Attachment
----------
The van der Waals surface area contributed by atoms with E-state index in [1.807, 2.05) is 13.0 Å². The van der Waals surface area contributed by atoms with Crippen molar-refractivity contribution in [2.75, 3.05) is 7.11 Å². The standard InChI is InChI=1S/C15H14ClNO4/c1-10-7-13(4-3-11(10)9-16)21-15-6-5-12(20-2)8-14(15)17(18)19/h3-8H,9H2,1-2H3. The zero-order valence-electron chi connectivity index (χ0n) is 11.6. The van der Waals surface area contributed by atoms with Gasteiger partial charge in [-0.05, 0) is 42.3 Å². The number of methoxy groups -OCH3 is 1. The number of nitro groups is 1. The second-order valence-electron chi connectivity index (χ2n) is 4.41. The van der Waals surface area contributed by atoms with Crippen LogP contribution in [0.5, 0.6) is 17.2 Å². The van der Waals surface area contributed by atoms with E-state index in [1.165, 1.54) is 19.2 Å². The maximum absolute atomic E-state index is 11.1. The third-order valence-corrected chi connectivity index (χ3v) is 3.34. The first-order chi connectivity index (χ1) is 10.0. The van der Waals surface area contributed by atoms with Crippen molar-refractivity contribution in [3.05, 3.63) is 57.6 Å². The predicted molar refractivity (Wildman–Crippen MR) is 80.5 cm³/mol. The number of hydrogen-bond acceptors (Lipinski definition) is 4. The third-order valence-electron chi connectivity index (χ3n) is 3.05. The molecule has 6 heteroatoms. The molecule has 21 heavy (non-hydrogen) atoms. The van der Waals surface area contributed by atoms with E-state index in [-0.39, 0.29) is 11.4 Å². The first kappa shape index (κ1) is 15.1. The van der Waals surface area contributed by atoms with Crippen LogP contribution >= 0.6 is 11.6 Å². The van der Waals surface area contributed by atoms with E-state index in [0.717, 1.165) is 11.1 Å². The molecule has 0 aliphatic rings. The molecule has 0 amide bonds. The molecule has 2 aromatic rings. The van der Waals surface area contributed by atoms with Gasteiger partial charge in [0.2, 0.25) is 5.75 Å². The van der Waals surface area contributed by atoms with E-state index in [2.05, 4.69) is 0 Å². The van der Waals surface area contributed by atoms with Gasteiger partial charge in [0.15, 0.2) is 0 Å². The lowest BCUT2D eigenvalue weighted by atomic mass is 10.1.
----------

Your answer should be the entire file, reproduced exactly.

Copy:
The van der Waals surface area contributed by atoms with E-state index in [1.807, 2.05) is 13.0 Å². The van der Waals surface area contributed by atoms with Crippen molar-refractivity contribution in [2.75, 3.05) is 7.11 Å². The standard InChI is InChI=1S/C15H14ClNO4/c1-10-7-13(4-3-11(10)9-16)21-15-6-5-12(20-2)8-14(15)17(18)19/h3-8H,9H2,1-2H3. The zero-order valence-electron chi connectivity index (χ0n) is 11.6. The van der Waals surface area contributed by atoms with Gasteiger partial charge in [-0.05, 0) is 42.3 Å². The number of methoxy groups -OCH3 is 1. The number of nitro groups is 1. The second-order valence-electron chi connectivity index (χ2n) is 4.41. The van der Waals surface area contributed by atoms with Crippen LogP contribution in [0.5, 0.6) is 17.2 Å². The van der Waals surface area contributed by atoms with E-state index in [1.165, 1.54) is 19.2 Å². The maximum absolute atomic E-state index is 11.1. The third-order valence-corrected chi connectivity index (χ3v) is 3.34. The first-order chi connectivity index (χ1) is 10.0. The van der Waals surface area contributed by atoms with Crippen molar-refractivity contribution in [3.05, 3.63) is 57.6 Å². The predicted molar refractivity (Wildman–Crippen MR) is 80.5 cm³/mol. The number of hydrogen-bond acceptors (Lipinski definition) is 4. The third-order valence-electron chi connectivity index (χ3n) is 3.05. The molecule has 6 heteroatoms. The molecule has 21 heavy (non-hydrogen) atoms. The van der Waals surface area contributed by atoms with E-state index in [-0.39, 0.29) is 11.4 Å². The first kappa shape index (κ1) is 15.1. The van der Waals surface area contributed by atoms with Crippen LogP contribution >= 0.6 is 11.6 Å². The van der Waals surface area contributed by atoms with E-state index in [0.717, 1.165) is 11.1 Å². The molecule has 0 aliphatic rings. The molecule has 0 amide bonds. The molecule has 2 aromatic rings. The van der Waals surface area contributed by atoms with Gasteiger partial charge in [0.2, 0.25) is 5.75 Å². The van der Waals surface area contributed by atoms with E-state index in [2.05, 4.69) is 0 Å². The van der Waals surface area contributed by atoms with Gasteiger partial charge in [0.15, 0.2) is 0 Å². The lowest BCUT2D eigenvalue weighted by atomic mass is 10.1.